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An Experimental Analysis of a Combinatorial Market Mechanism for Bandwidth Trading

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An Experimental Analysis of a Combinatorial Market Mechanism for Bandwidth Trading Charis Kaskiris School of Information University of California Berkeley, California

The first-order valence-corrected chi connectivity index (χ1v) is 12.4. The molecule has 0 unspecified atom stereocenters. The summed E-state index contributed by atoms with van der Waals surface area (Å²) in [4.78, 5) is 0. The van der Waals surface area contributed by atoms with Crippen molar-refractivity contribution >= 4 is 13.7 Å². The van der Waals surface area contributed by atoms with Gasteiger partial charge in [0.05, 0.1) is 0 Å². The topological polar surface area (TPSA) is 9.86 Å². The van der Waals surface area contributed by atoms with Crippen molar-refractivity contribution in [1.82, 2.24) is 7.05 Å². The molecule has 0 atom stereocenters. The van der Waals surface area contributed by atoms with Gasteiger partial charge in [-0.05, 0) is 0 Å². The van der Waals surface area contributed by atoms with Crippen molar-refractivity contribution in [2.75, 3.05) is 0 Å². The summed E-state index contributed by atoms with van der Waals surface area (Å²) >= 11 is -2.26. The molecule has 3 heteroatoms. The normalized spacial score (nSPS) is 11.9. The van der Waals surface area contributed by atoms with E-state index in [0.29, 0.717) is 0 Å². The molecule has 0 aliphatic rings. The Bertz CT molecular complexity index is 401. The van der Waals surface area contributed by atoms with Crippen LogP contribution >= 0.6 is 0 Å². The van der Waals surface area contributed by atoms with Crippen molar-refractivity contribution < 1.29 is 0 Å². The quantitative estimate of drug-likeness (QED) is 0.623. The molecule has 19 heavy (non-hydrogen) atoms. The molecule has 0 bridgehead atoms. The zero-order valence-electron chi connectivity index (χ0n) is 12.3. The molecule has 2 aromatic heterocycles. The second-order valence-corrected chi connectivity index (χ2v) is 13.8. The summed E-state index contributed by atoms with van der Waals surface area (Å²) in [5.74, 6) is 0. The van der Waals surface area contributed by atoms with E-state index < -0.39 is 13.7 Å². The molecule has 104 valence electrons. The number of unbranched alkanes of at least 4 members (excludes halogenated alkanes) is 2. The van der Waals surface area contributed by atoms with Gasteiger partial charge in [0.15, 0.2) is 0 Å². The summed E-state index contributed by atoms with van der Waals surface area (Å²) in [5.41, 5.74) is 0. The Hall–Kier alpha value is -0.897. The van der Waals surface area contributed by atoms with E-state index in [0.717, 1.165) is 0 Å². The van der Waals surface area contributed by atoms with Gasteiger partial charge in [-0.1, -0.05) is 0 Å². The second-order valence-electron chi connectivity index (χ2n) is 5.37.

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An Experimental Analysis of a Combinatorial Market Mechanism for Bandwidth Trading Charis Kaskiris School of Information University of California Berkeley, California Yusuf Bütün EECS University of California Berkeley, California Rahul Jain EECS University of California Berkeley, CA Abstract We conduct a human experimental and computational simulation investigation of the efficiency properties of a combinatorial double-sided sealed-bid uniform price auction mechanism for allocation of bandwidth over combinations of links to form routes. Two different market structures are used: the benchmark case with valuations over every route combination and the alternative case with buyer valuations only on specific combinations and restricted supply of links. Experimental results show that the mechanism achieves an average of 78% and 87% efficiency in the benchmark and alternative cases respectively. Implementing a naive-bidding strategy in an iterative version of the benchmark case improves efficiency, with bigger improvements as the number of participants increases. I. INTRODUCTION Advances in information technology and cost reduction in network connectivity have created the opportunity for electronic market transactions between businesses and consumers to interact with and between each other. This has let to the creation of electronic markets to provide more efficient, cheaper and timely services. The main mechanisms for information submission, rules of assigning allocation, and pricing based on participant submitted information are described through auctions. [1]. In the last decade there has also been a shift from static to dynamic Internet applications which require dedicated quality of service (QoS) guarantees which requires that Internet Service Providers (ISPs) provision their network in a more efficient manner. Given the current bilateral negotiation format of securing interconnection contracts, ISPs hedge the risk of under- provisioning by over-provisioning which leads to low network utilization and low return on investment. The promise of liquid bandwidth trading markets has been heralded as a solution towards dynamic fluid bandwidth allocation. We study the interaction between internet service providers who lease bandwidth from owners of individual links to form desired routes through a combinatorial auction mechanism. These bandwidth markets have been a rather polarized issue since their inception in the late nineties, predominately by the involvement of Enron. These dynamic markets were setup to deal with the inefficient bilateral negotiations used in industry. Market dynamics, technical difficulties, and the collapse of Enron have brought these markets to an end [3]. Ferreira, Mindel and McKnight [6] identified two main factors that hamper the implementation of dynamic and fluid spot markets for bandwidth trading: the excessive time needed to disseminate new routing information caused by the bilateral nature of contracting for routes, and the balance-loading issues once the carriers get interconnected. The inefficiency of bilateral contracting is due to the exposure effect [12] caused by the inability of forming attractive routes from individually leased links. This is a general problem with markets with complementarities. Combinatorial auctions have been proposed to alleviate the exposure effect [14] and theoretically explored as mechanisms for bandwidth allocation [7] [11] [8]. The latter proposes a double-sided combinatorial sealed-bid uniform price mechanism for bandwidth trading whose properties we experimentally and computationally explore in this paper. The rest of the paper is organized as follows. In section II we present a brief discussion of bandwidth trading, combinatorial auctions, and experimental economic methods in evaluating these auctions. In section III we present the c-sebida combinatorial auction algorithm and then present an experimental investigation in section IV. We further explore simulation-based methods for assessing the overall efficiency of the mechanism in section V. We then conclude. II. BANDWIDTH MARKETS, COMBINATORIAL AUCTIONS, AND ECONOMIC EXPERIMENTS In the late 1990s backbone ISPs such as AT&T, Sprint, Level 3, WorldCom, and Qwest have invested heavily in expanding their fibre capacity and national interconnection coverage. These investments were made in anticipation of exponential growth rate in bandwidth demand. Bandwidth reflects transmission capacity over network links. A route consisting of links represents a backbone network connection between two metropolitan areas, eg. New York and London. By 2002, the abundance of bandwidth let to a dramatic drop in prices which prompted the idea that bandwidth could be traded as a commodity. Bandwidth s particular characteristics make its trading different from other commodities like electricity. Bandwidth is a transmission medium and hence it is nonstorable and non-transportable, which introduces rigidities in the supply conditions which are best handled by flexible market mechanisms. Bandwidth markets were pioneered by Enron during the late 1990s, which provided pooling points for switching and interconnecting. Williams Communications and RateExchange followed suit with their own bandwidth trading markets. Distress in the telecommunication sector and supply-demand imbalance, coupled with technical feasibility problems and the collapse of Enron, let to the demise of bandwidth trading exchanges 1. The development of efficient path switching techniques, such as Multi Protocol Label Switching (MPLS) which force network packets to follow particular routes which are explicitly chosen at or before the packet enters the network, provide a technical solution to route selection with QoS guarantees. Efficient utilization of MPLS would require economic mechanisms that deal effectively with the inherent complementarity between links to form preselected routes. Combinatorial auctions are mechanisms which can accommodate such preferences and we further explore them. A. Combinatorial Auctions In many market environments and auction settings bidders have complex preferences over combinations of items they want. This is particularly the case when items are complements, that is, when the utility of all items is higher than the sum of the utilities of each item. Single item auction formats do not provide a mechanism for bidders to express the complementary properties of such bundles of items. Simultaneous auctions provide a mechanism for expressing these preferences, however, not in an efficient manner. Combinatorial auctions provide a language and mechanism for accommodating such preferences. Combinatorial auctions are a general class of auctions dealing with economic environments with complements. Different auction formats can be compared with regards to the revenue they generate, the analysis of equilibrium bidding strategies, and efficiency. Given the nascent nature of combinatorial auctions few results exist for combinatorial auctions. We briefly described some of the combinatorial auction formats. These include single-round sealed-bid first price, Vickrey- Clarke-Groves (VCG) mechanisms, uniform price, and iterative combinatorial auctions. We describe the theoretically appealing VCG and iterative auction formats. The most widely used form of combinatorial auction format is the Vickrey-Clarke-Groves mechanism, which has the desirable property of being implementable in dominant strategies. However these mechanisms are impractical, because they are not budget balancing. The amount of information revelation is impossible to be provided, given consequences of revealing one s true valuations beyond the scope of the particular auction. VCG mechanisms serve the purpose of providing a theoretical threshold for comparisons. The major motivation for iterative processes is to help bidders express their preferences by providing provisional pricing and allocation information. This information allows bidders to focus on their own valuations and what is feasible for them given the other bidders bidding 1 BandX, Bandwidth Market and Invisible Hand Networks are currently bandwidth trading exchanges which are currently in operation. behavior. This learning flexibility however may also create incentives for collusive behavior. B. Combinatorial Auction Experiments In designing combinatorial auctions, a set of design questions need to be considered. How does the format of the auction withstand the threshold effect ; does iterative bidding allow for strategy building through learning; what is the appropriate level of information feedback to the bidders; what is the computational cost of the algorithms proposed. The realization that economic modeling could be used in the design of reallife mechanisms and potentially in the design of market-based control systems in engineering and computer science created the need for investigating the validity of assumptions made in theoretical contexts and their empirical applicability. Dealing with complex economic environments, where complementarities exist, has proven a formidable task for auction theorists. The theoretical properties of different auction formats such as the simultaneous ascending bid auctions and combinatorial auctions were poorly understood. Designers of such systems turned to experimental economics to investigate the properties of such mechanisms. Experimental economics is the application of the laboratory method to test the validity of various economic theories and to test bed new market mechanisms. Using cash-motivated subjects, economic experiments create real-world incentives to help us better understand why markets and other exchange systems work the way they do [4]. These economic environments have been described as combined value auctions and were experimentally investigated in the context of airline slot allocation [15], payloads for NASA s Space Station [2], tracking routes, pollution license trading, and spectrum auctions [10]. Further applications are discussed in [5] [16]. What has been observed in the field and during experiments is that in complex economic environments iterative auctions which permit the participants to observe the competition and learn when and how to bid, produce better results than sealed bid auctions. There are two current frameworks used for iterative procedures. The first one is the use of continuous auctions [2] during which bidders may see a set of provisional winning bids as well as a set of bids to be combined from a standby list. The standby list consists of non-winning bids and these bids are there to signal willingness to combine bids to outbid larger-package bids. The second one is the use of multiple rounds using sealed-bid formats [14] which solves repeated integer programming problems. In general auction systems that provide feedback and allow bidders to revise their bids seem to produce more efficient outcomes. III. COMBINATORIAL SELLER BID DOUBLE AUCTION MECHANISM The Combinatorial Sellers Bid Double Auction Mechanism (c-sebida) was proposed by Jain and Varaiya [8]. They investigated bandwidth markets in which service providers lease bandwidth from each other in order to build routes. The players in the market are strategic, i.e. they maximize their 2 own utility. Bandwidth is assumed to be traded in indivisible amounts (e.g. multiples of 100 Mbps). Buyers can bid on multiple links to build routes, whereas sellers bid only per link. This bid expression language allows the mechanism to be combinatorial. In the setting of c-sebida, buyers can submit bundle bids, which are all or none type bids, i.e. if he does not obtain a resource on its bundle, he does not get other resources. Due to this property, the mechanism eliminates the exposure problem, which was explained before. The auctioneer acts as a mediator and does not place a bid. He just receives all buy and sell bids, solves a mixed-integer model to determine the winners and announces the winners and prices of each link. The mixed-integer model maximizes the total surplus given the bids submitted. According to the mechanism, the prices on each link are determined as the highest price asked by a matched seller. Due to this nature, the mechanism is a seller s bid auction. At the end each link has a uniform price. A. The Formulation The mechanism based on [8] is formally described as follows. Let there be L items l 1,, l L, m buyers and n sellers. Buyer i has a valuation v i per unit for a bundle of items R i {l 1,, l L}. He submits a buy bid of b i per unit and demands up to δ i units of the bundle R i. The buyers are assumed to have quasi-linear utility functions of the form u b i(x; ω, R i) = v i(x) + ω where ω is money and v i(x) = ( x v i, for x δ i, δ i v i, for x δ i. Seller j has cost of c j per unit. He offers at most σ j units of l j at a unit price of a j. Since sellers offer only one link we can write L j = {l j}. Like buyers, sellers are assumed to have quasi-linear utility functions of the form u s j(x; ω, L j) = c j(x) + ω where ω is money and ( x c j, for x σ j, c j(x) =, for x σ j. The decision variables of the mathematical model are x i, y j, where 0 x i δ i is the number of units of bundle R i allocated to buyer i and 0 y j σ j is the number of units of item l j sold by seller j. The mathematical model is formulated as a Mixed Integer Program (MIP) as shown below: max x,y s.t. P i bixi P j ajyj (1) P j yj1(l Lj) P i xi1(l Ri) 0, l, x i [0 : δ i], i, y j [0, σ j], j Integer For each item, c-sebida prices are determined by the highest ask-price among matched sellers. Formally, ˆp l = max{a j : y j 0, l L j}. (2) B. The Theoretical Results Jain and Varaiya [8] demonstrate that bidding truthfully is a dominant strategy for each user except for the matched seller with the highest bid on each item. Their work also show that, Nash equilibrium allocation is always efficient. In the complete information case the mechanism is always efficient, budgetbalanced, ex-post individual rational and almost dominant strategy incentive compatible. In the incomplete information case, it is budget-balanced, ex-post individual rational, asymptotically efficient and Bayesian incentive compatible. In this case the mechanism is efficient when the number of players go to infinity. Truth-telling is a dominant strategy for all the players but the seller with the highest ask bid for each link (hence almost dominant strategy incentive compatible). Please note that this player s bid determines the price for each link. Thus, he might increase his bid to increase the price of the link, however by doing so he faces the risk of not selling it. According to the mechanism, matched buyers pay the sum of the prices of items in their bundle; and matched sellers receive a payment equal to the number of units sold times the price for the item. IV. EXPERIMENTAL SETUP Our experimental design reflected our interest in exploring the efficiency of the algorithm under two different demand and supply environments. The purpose is to test the efficiency of the mechanism and the behavior it induces under different conditions. We describe the economic environment, the valuation structure, the experimental procedure, and efficiency results below. A. The Economic Environment In each auction, 8 subjects participate in the market for 3 links (A,B, and C) each of which has a capacity of 3 trunks. Each bundle of links represents a possible route of interest. There are 2 types of participants in each auction, namely sellers and buyers. Subjects had a 50% chance of being a buyer or a seller. Each round had an equal number of sellers and buyers. In this experiment we compared the efficiency of the mechanism across two different demand and supply conditions. In the benchmark condition (experiment 1), each seller has 3 trunks of each link. Each buyer has a full set of valuations over all combinations of up to 3 trunks and bundles. In the alternate condition (experiment 2), the supply condition is such that there are a total of 12 units of particular link and 6 for each of the remaining. The demand condition is such that the 12 unit link has no value for buyers unless combined with another link in a bundle. Given the demand condition the best allocation is in bundles of two items rather than bundles of three items. Two experimental sessions of four rounds each were conducted. During the first session, subjects participated in four rounds of using the Combinatorial Seller s Bid Double Auctions using the benchmark setup. During the second session subjects participated in four rounds using the same auction format but with the alternative setup valuations. 3 TABLE I EXAMPLE OF SELLER VALUATIONS Trunks link A link B link C TABLE II EXAMPLE OF BUYER VALUATIONS Trunks A B C AB BC AC ABC B. Valuation Structure We followed a valuation structure similar to the one used in [13], where users were given valuations over combinations of links and trunks. Subjects were provided with valuation charts over different combinations of goods at different quantities. Sellers: Each seller owns a combination of links and trunks on those links. Each seller has a cost of operation of each item-trunk pair, is drawn from a uniform discrete distribution between 5 and 15. The cost of each additional trunk within the same link is uniform. Operation costs are only incurred when a link-trunk combination is sold by a seller. There is no cost and no benefit associated with unsold link-trunk combinations. Table I presents an example of a seller who is endowed three trunks on each one of the links available. In the setup we used for experiments, there were four sellers, each owning three trunks on one type of link. Sellers can submit multiple bids (asks) with the restriction that bids cannot be combinatorial. Seller bids specify the maximum units they are willing to sell of their endowment and also the per-unit price they ask for. Buyers: Buyers begin each round without owning any links and trunks. They are however provided with chart of private valuations over the all possible subsets and trunks that they may obtain. In the benchmark setup valuations for each subset of items are generated in the following way: Valuation for each item is generated from a discrete uniform distribution between 10 and 20. For example, item A maybe valued at 12. Valuation for each subset of two items is generated by adding the valuation for the two items. Then a number from a uniform distribution between 0 and 5 is added. For example, item A is valued at 12, item B is valued at 14, and the bundle AB is valued at 29. Valuation for having all three items is generated by the maximum additive valuation between combinations of two items and the valuation of the remaining object. Then a number from a uniform distribution between 0 and 2 is added. Each additional trunk for each combination is valued at -1 of the previous single item trunk; -2 of the previous double item combination; -3 of the previous all item combination. This structure was implemented for diminishing marginal utility of each additional unit of a bundle. Table II demonstrates an example of a valuation chart of a buyer based on the procedure described above. C. Experimental Procedure The experiment consisted of hour sessions which were conducted at the end of July 2004 at the xlab facilities at the University of California, Berkeley. Subjects were recruited from among graduate students in electrical engineering, information management and systems, and economics using e- mail postings. Participants were either required to be familiar with basic networking and/or auction understanding, which was stated in the original solicitation. There were two experiments of four rounds each. The subjects were instructed on how to bid using the web-based interface and also explained on how the system calculates prices and performs matching. Test